Sep 14, 2011
112th Congress, 2011–2013
Died in a previous Congress
This resolution was introduced on September 14, 2011, in a previous session of Congress, but was not enacted.
Representative for Illinois's 7th congressional district
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Last Updated: Sep 14, 2011
Length: 3 pages
Earlier Version — Passed House
This activity took place on a related bill, H.Con.Res. 210 (110th).
Earlier Version — Agreed To
This activity took place on a related bill, H.Res. 1453 (110th).
Earlier Version — Passed Senate
This activity took place on a related bill, H.Con.Res. 186 (111th).
This is the first step in the legislative process.
H.Con.Res. 78 (112th) was a concurrent resolution in the United States Congress.
A concurrent resolution is often used for matters that affect the rules of Congress or to express the sentiment of Congress. It must be agreed to by both the House and Senate in identical form but is not signed by the President and does not carry the force of law.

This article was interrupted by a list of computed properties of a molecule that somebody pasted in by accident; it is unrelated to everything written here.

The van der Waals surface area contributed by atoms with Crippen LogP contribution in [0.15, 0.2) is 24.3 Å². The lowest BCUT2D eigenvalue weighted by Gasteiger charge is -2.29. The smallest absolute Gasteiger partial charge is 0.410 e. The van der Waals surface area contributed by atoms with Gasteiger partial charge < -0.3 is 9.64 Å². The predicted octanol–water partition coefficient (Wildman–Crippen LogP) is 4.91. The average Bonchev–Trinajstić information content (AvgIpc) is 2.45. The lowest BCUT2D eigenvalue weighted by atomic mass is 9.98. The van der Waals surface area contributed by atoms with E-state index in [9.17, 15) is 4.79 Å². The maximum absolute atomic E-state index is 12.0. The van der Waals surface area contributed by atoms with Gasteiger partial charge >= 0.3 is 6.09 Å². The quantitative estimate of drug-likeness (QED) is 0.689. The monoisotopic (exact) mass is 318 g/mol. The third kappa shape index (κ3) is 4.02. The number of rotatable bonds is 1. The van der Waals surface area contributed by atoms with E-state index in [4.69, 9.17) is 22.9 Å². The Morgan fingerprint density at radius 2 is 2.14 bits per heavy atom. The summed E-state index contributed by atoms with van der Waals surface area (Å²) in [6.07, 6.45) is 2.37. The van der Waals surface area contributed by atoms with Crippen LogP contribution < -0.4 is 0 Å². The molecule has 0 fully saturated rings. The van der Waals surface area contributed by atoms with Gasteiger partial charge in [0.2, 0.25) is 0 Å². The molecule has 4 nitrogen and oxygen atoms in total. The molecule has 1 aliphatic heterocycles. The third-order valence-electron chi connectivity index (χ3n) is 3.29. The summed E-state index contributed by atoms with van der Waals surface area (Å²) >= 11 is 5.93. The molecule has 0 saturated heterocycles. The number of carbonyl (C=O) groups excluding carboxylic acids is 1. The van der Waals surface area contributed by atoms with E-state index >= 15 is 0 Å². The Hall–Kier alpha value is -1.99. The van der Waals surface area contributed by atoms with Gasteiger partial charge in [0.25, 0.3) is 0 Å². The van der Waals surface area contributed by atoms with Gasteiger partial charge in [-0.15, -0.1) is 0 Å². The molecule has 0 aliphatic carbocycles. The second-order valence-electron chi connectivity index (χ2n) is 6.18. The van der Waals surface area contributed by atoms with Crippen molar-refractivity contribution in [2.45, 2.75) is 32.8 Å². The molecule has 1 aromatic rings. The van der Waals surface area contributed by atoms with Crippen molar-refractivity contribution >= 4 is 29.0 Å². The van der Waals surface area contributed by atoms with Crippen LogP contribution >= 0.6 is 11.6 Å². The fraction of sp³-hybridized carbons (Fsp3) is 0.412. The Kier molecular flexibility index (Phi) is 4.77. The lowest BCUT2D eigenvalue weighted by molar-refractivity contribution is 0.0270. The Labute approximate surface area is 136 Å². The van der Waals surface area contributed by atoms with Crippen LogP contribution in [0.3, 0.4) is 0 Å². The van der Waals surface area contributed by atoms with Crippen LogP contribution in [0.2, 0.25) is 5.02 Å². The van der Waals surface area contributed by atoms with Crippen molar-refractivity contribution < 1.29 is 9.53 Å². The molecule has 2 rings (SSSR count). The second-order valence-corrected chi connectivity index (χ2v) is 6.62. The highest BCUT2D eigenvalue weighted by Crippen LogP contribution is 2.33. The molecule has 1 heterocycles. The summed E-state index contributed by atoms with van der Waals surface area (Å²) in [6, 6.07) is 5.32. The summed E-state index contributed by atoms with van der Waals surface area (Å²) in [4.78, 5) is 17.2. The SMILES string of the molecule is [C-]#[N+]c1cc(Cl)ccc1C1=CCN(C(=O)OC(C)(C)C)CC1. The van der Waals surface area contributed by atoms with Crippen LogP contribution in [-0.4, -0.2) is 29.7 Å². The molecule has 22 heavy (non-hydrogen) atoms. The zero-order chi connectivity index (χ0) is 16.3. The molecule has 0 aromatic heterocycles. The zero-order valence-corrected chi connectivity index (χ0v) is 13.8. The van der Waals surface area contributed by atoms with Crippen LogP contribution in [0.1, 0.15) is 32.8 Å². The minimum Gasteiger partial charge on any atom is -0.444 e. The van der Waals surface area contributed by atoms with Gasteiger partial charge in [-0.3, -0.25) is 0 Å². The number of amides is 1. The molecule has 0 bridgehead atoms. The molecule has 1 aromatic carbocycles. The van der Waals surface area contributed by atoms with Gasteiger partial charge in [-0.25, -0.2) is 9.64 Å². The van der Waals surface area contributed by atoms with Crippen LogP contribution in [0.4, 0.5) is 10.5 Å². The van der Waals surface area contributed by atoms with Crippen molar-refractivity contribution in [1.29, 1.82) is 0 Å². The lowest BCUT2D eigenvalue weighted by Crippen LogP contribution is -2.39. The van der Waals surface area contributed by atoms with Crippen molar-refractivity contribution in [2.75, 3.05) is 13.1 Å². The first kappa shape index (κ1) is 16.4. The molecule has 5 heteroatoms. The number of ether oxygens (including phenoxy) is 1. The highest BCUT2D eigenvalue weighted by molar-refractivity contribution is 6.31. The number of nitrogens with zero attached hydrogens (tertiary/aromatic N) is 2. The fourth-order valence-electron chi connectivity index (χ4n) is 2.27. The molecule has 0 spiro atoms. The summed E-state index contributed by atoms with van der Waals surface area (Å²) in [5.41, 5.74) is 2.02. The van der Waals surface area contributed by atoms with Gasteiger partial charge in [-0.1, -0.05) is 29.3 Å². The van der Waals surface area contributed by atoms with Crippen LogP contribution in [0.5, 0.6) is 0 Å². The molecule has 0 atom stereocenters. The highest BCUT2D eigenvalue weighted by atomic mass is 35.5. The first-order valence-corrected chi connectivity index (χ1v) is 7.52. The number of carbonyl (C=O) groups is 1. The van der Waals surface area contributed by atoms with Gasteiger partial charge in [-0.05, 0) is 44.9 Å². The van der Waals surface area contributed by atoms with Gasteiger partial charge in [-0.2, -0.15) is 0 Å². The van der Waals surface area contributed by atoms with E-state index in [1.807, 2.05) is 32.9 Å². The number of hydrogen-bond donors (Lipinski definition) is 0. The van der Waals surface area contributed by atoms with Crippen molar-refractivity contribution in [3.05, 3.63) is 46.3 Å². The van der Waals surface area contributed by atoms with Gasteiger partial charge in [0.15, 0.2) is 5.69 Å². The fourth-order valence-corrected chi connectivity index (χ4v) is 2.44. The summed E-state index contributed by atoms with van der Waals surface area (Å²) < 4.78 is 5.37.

This concurrent resolution was introduced in the 112th Congress, which met from Jan 5, 2011 to Jan 3, 2013. Legislation not enacted by the end of a Congress is cleared from the books.
How to cite this information.
We recommend the following MLA-formatted citation when using the information you see here in academic work:
Civic Impulse. (2017). H.Con.Res. 78 — 112th Congress: Supporting the goals and ideals of Sickle Cell Disease Awareness Month. Retrieved from https://www.govtrack.us/congress/bills/112/hconres78
“H.Con.Res. 78 — 112th Congress: Supporting the goals and ideals of Sickle Cell Disease Awareness Month.” www.GovTrack.us. 2011. January 23, 2017 <https://www.govtrack.us/congress/bills/112/hconres78>
|title=H.Con.Res. 78 (112th)
|accessdate=January 23, 2017
|author=112th Congress (2011)
|date=September 14, 2011
|quote=Supporting the goals and ideals of Sickle Cell Disease Awareness Month.
Where is this information from?
GovTrack automatically collects legislative information from a variety of governmental and non-governmental sources. This page is sourced primarily from Congress.gov, the official portal of the United States Congress. Congress.gov is generally updated one day after events occur, and so legislative activity shown here may be one day behind. Data via the congress project.